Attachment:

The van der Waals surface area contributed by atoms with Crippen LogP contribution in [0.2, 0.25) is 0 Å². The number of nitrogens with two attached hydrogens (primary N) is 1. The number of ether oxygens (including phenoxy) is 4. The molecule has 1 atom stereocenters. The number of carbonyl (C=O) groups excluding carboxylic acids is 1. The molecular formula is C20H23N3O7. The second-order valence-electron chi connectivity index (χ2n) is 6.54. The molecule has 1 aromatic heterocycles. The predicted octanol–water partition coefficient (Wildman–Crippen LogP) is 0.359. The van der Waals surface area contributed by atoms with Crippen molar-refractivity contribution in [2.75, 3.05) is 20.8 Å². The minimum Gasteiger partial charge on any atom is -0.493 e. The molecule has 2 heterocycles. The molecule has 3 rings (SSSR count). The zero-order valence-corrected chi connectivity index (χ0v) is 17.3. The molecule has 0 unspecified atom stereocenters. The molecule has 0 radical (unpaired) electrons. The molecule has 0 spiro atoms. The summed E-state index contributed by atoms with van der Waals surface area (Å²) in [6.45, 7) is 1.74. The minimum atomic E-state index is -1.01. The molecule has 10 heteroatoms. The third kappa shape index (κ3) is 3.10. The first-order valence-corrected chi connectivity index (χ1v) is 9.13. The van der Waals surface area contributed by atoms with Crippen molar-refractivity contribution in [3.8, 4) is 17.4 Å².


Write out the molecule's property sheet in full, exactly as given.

The van der Waals surface area contributed by atoms with Crippen LogP contribution in [0.2, 0.25) is 0 Å². The number of nitrogens with two attached hydrogens (primary N) is 1. The number of ether oxygens (including phenoxy) is 4. The molecule has 1 atom stereocenters. The number of carbonyl (C=O) groups excluding carboxylic acids is 1. The molecular formula is C20H23N3O7. The second-order valence-electron chi connectivity index (χ2n) is 6.54. The molecule has 1 aromatic heterocycles. The predicted octanol–water partition coefficient (Wildman–Crippen LogP) is 0.359. The van der Waals surface area contributed by atoms with Crippen molar-refractivity contribution in [2.75, 3.05) is 20.8 Å². The minimum Gasteiger partial charge on any atom is -0.493 e. The molecule has 2 heterocycles. The molecule has 3 rings (SSSR count). The zero-order valence-corrected chi connectivity index (χ0v) is 17.3. The molecule has 0 unspecified atom stereocenters. The molecule has 0 radical (unpaired) electrons. The molecule has 0 spiro atoms. The summed E-state index contributed by atoms with van der Waals surface area (Å²) in [6.45, 7) is 1.74. The minimum atomic E-state index is -1.01. The molecule has 10 heteroatoms. The third kappa shape index (κ3) is 3.10. The first-order valence-corrected chi connectivity index (χ1v) is 9.13. The van der Waals surface area contributed by atoms with Crippen molar-refractivity contribution in [3.8, 4) is 17.4 Å².